Jesus whose life story up to this point was already mindboggling–healing miracles, meal multiplication miracles, and resurrection miracles–Jesus now says, “I am the living bread that from heaven came down. If anyone eats of this bread they will live forever, and the bread that I will give is my flesh for the life of the world” and, “Very truly, I say to you all, unless you all eat the flesh of the Son of Woman and drink his blood, you have no life in yourselves.”

Eating blood was and still is taboo for Jews and cannibalism is taboo for practically everyone. And were that not enough, it looks like we have now moved from cannibalism to vampirism. Can the zombies be far behind? Just the other day I saw someone on Twitter claiming that Christians practice witchcraft citing this verse. It would have been so much easier if Jesus had said “spiritually” or explained his saying as a parable or metaphor. But he insisted:

            Those who eat my flesh and drink my blood have eternal life, and I will also raise them up on the last day; for my flesh is true food and my blood is true drink. Those who eat my flesh and drink my blood in me they abide, and I in them…whoever eats me that one will live because of me. This is the bread that came down from heaven, not like what your ancestors ate; they died. The one who eats this bread will live forever.”

We read and hear this gospel long after church fathers fought and sometimes had each other excommunicated over what all of this means while shaping the way we hear this text. We also read knowing, if not fully understanding, that the divine mystery that is the Blessed Sacrament conveys Christ in its bread and wine, that Christ is very present in the sacrament and therefore in us. And so we too will live as he lives–beyond death. We read knowing that Jesus’s flesh was and is human and divine – because he was born of a woman and killed by a man, raised from death to life after which was touched and held, and dropped by for breakfast on the shore after his resurrection. The church fathers had fits over whether the rest of his digestion system worked after resurrection–how could there be latrines in heaven?

Too much blood and ink has been spilled over trying to understand and explain what happens–or does not happen–when a priest says the ancient words that go back to Jesus himself, “This is my body.” Each of the other gospels and Corinthians preserves these words from Jesus which are the heart of our Eucharistic feast. You will hear them today. But the author of John whom Bishop Spong urges us to read as a theologian leaves us with a much more visceral image: Very truly, I say to you all, unless you all eat the flesh of the Son of Woman and drink his blood, you have no life in yourselves… for my flesh is true food and my blood is true drink.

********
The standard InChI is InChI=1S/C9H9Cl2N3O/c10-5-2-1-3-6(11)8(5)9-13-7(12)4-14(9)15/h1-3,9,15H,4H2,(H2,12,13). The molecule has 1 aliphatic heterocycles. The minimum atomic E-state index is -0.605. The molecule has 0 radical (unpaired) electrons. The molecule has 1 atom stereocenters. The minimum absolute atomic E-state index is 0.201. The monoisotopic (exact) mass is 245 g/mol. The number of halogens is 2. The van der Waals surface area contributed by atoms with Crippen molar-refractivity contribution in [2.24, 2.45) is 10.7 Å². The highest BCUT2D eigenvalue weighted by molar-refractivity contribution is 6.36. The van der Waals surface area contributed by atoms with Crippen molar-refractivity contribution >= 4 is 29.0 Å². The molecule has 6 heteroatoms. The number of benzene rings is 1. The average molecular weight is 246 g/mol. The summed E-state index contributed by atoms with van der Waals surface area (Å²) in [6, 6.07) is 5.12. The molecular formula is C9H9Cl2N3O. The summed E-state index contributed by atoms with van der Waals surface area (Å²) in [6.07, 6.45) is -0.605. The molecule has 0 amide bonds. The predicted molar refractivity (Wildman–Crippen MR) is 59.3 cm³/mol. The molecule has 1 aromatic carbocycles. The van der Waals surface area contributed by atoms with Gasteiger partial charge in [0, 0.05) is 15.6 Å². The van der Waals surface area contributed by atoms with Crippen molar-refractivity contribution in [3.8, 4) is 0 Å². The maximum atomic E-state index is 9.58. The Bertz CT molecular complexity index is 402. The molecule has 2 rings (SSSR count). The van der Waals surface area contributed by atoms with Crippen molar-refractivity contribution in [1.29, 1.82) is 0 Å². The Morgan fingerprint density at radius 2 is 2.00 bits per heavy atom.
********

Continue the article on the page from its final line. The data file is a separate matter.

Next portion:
Over and over this gospel makes this claim. Jesus says these elements are his body and blood and we must consume them to share his life. He must become part of us, literally and physically as well as spiritually. And since we are Episcopalians, we are free to come to our own determination about what that means to us and are still welcome to the table no matter what understanding or doubt we hold. This table is a place of welcome and transformation.

It is this transformation that equips us to survive the evils of the world and to do more than just survive them, transform the world that has spawned them to the image of the reign of God. We have all the strength we need in God no matter how often we commune. The Eucharist does not wear off. But coming to the table regularly reminds of who it is that empowers us. The same Jesus whom the grave could not hold stands with us and within us when we stand up to bigotry and hatred. The same Jesus who started throwing furniture in the temple when God’s house was polluted stands with us when we stand against the abuse of God’s children by clergy in every church–including ours. The same Jesus surrounded himself with Samaritans and Syro-Phoenicians stands with us when we stand up to bullies at the border. Christ within us empowers us to do his work in the world. And we are reminded of that every time we receive the bread of life and cup of salvation.